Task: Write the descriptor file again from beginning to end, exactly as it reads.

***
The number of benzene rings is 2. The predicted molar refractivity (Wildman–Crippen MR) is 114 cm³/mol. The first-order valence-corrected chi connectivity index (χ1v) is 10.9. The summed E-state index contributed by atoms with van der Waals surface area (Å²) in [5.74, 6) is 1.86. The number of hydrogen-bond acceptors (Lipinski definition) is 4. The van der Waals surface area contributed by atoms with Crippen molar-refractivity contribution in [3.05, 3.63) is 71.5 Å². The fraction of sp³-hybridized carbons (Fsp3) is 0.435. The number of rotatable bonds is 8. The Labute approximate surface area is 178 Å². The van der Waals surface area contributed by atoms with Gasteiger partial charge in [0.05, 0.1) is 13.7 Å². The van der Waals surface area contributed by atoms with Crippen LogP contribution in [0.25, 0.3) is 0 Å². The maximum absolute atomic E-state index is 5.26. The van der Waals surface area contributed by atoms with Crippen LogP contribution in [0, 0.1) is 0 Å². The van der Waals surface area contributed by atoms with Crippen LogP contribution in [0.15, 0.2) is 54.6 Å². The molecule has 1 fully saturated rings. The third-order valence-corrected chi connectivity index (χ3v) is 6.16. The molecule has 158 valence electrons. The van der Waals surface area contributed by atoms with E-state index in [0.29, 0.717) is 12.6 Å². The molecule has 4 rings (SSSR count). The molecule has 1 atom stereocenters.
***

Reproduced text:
The number of benzene rings is 2. The predicted molar refractivity (Wildman–Crippen MR) is 114 cm³/mol. The first-order valence-corrected chi connectivity index (χ1v) is 10.9. The summed E-state index contributed by atoms with van der Waals surface area (Å²) in [5.74, 6) is 1.86. The number of hydrogen-bond acceptors (Lipinski definition) is 4. The van der Waals surface area contributed by atoms with Crippen molar-refractivity contribution in [3.05, 3.63) is 71.5 Å². The fraction of sp³-hybridized carbons (Fsp3) is 0.435. The number of rotatable bonds is 8. The Labute approximate surface area is 178 Å². The van der Waals surface area contributed by atoms with Gasteiger partial charge in [0.05, 0.1) is 13.7 Å². The van der Waals surface area contributed by atoms with Crippen LogP contribution in [0.25, 0.3) is 0 Å². The maximum absolute atomic E-state index is 5.26. The van der Waals surface area contributed by atoms with Crippen LogP contribution in [0, 0.1) is 0 Å². The van der Waals surface area contributed by atoms with Crippen LogP contribution in [0.15, 0.2) is 54.6 Å². The molecule has 1 fully saturated rings. The third-order valence-corrected chi connectivity index (χ3v) is 6.16. The molecule has 158 valence electrons. The van der Waals surface area contributed by atoms with E-state index in [0.29, 0.717) is 12.6 Å². The molecule has 4 rings (SSSR count). The molecule has 1 atom stereocenters.